Thursday, April 27, 2017–Sunday, June 11, 2017
Works from the Artist's Studio
artworks by Christopher Alles
For me, the ideal, the perfect, always is in the mind, but through the human experience, the perfect falls short of the ideal. There is a lifelong tension that exists between what is true universally and the reality of our failing this truth: again, through human experience, though varied and personally lived.
I am interested in the task of the artist: the artist as a conduit to the human experience in the tangible and transcendent, the artist who accepts the task to enter into the the tension and mystery of experience while removing all that distracts. Art is not an escape, but an embrace of what is most fully lived and real. In this way, the human experience is elevated through the means of art and that tension is made meaningful as it offers a window, indeed “a peering”, in to what is possible and Infinite.
To achieve this, an artist must try, must press himself towards the creation of a "little world" with his art, giving it its own properties and rules of logic. These rules determine the drama of any work. How the author maintains the rules, how the rules may break or be stretched to cause a tension and how they resolve are meant to build and reflect the image of our experience: experience of life and our desire for the Divine.
Christopher Alles is a sculptor currently residing in New York. He began drawing at the age of two, but it was not until sixteen years later that he began to take art seriously. This ultimately led him to Florence, Italy, where he apprenticed for six months under sculptor Dony MacManus. There he discovered the beauty and power of the Italian Renaissance masters, and in the presence of the raw energy of their work, he encountered the need to become a sculptor.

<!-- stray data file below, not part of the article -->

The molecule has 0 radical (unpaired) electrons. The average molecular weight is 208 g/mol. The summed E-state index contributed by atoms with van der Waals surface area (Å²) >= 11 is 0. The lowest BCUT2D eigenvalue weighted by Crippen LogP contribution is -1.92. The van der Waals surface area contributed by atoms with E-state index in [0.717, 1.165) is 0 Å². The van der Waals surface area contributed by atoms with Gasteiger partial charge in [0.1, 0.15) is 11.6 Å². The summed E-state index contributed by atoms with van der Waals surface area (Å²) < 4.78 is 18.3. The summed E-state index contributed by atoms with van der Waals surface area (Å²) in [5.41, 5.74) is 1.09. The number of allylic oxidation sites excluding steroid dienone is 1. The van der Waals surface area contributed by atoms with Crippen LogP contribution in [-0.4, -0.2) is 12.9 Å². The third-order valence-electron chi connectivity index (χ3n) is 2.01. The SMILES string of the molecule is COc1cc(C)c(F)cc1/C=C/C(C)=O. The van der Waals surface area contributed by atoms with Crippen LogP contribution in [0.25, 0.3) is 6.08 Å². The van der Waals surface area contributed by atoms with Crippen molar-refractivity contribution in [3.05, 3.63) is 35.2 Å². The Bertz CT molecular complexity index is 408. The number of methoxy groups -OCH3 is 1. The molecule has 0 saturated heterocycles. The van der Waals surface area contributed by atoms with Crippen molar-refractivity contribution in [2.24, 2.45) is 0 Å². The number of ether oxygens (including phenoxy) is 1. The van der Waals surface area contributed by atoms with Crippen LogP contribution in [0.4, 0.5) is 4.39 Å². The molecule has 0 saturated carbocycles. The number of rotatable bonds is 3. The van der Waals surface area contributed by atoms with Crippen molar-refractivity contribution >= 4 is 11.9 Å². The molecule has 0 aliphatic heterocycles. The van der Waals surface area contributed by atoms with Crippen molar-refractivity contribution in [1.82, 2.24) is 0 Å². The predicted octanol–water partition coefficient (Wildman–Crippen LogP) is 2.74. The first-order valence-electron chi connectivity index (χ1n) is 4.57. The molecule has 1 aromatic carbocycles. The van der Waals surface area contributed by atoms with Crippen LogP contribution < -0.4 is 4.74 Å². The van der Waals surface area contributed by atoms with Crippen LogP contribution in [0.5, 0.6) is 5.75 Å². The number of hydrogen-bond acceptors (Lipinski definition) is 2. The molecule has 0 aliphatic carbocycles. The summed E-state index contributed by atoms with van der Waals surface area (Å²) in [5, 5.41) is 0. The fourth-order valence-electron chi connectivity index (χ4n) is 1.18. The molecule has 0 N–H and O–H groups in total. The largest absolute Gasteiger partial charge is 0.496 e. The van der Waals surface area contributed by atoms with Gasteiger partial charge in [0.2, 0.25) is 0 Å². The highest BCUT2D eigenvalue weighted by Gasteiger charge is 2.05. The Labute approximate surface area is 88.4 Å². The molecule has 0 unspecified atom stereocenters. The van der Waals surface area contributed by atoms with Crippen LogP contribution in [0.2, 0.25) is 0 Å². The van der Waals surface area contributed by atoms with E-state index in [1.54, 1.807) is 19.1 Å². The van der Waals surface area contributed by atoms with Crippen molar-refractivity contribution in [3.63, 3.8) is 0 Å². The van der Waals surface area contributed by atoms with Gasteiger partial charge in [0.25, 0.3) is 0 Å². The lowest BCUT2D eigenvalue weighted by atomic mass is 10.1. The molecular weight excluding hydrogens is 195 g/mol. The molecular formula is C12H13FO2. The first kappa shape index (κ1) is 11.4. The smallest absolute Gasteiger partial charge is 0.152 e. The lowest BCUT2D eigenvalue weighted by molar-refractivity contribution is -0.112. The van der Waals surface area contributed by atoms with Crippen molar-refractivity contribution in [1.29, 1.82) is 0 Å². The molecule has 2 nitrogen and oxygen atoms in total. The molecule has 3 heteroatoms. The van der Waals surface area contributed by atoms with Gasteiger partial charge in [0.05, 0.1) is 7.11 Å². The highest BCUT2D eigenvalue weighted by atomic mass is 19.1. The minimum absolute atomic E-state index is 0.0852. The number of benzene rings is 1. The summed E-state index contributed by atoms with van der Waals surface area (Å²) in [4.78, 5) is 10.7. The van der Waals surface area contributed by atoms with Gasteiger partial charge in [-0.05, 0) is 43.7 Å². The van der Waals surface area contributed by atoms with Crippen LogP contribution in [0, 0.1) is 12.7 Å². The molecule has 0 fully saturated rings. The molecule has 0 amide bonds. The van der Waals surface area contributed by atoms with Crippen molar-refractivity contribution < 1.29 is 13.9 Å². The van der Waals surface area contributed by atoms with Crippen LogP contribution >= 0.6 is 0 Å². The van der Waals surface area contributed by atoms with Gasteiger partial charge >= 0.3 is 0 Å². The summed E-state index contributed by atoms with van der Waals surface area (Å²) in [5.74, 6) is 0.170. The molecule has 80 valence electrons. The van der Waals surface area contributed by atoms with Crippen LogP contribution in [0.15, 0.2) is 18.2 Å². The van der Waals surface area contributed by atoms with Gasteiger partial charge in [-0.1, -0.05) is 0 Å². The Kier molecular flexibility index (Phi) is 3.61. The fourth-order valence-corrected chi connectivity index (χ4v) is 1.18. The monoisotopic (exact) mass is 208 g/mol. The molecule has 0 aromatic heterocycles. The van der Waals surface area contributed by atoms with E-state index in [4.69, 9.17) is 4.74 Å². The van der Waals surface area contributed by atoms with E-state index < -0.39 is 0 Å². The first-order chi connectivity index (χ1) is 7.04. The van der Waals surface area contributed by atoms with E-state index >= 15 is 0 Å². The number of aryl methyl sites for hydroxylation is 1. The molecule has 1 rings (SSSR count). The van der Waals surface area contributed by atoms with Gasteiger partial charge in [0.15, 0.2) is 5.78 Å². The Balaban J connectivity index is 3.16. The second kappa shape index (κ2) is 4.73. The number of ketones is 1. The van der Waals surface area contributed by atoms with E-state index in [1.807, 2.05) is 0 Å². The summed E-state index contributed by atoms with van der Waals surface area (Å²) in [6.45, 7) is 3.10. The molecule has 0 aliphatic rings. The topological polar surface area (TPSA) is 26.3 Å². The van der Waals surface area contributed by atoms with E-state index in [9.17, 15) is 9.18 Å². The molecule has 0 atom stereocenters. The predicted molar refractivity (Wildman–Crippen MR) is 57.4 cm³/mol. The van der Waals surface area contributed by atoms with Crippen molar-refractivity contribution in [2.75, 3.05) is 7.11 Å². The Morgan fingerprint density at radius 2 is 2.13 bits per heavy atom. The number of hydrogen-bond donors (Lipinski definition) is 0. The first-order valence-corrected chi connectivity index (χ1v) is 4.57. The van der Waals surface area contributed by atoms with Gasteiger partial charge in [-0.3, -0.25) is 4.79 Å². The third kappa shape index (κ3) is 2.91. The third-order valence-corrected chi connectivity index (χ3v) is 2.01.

After his time in Italy, Christopher returned home to Portland, Oregon, and continued his studies with Polish sculptor Tomasz Misztal. Under Misztal’s guidance, he discovered how to link the influence of the past with those of the present. Consequently, his work often references and quotes the artists ranging from the Renaissance to the early to mid -Twentieth Century. His primary process behind the creation of his art consists of a study from the past and its development to now, then responding to the contemporary world in light of this study.
Christopher has done work around the US, most notably the restoration of the statuary at St. Malachy’s Church, (The Actor’s Chapel) in New York, and has several sculpted portrait commissions for clients around the world. His goal is to create work that is rooted in the tradition of the great sculptors of the past—Michelangelo, Rodin, Brancusi—but yet speaks to a contemporary audience.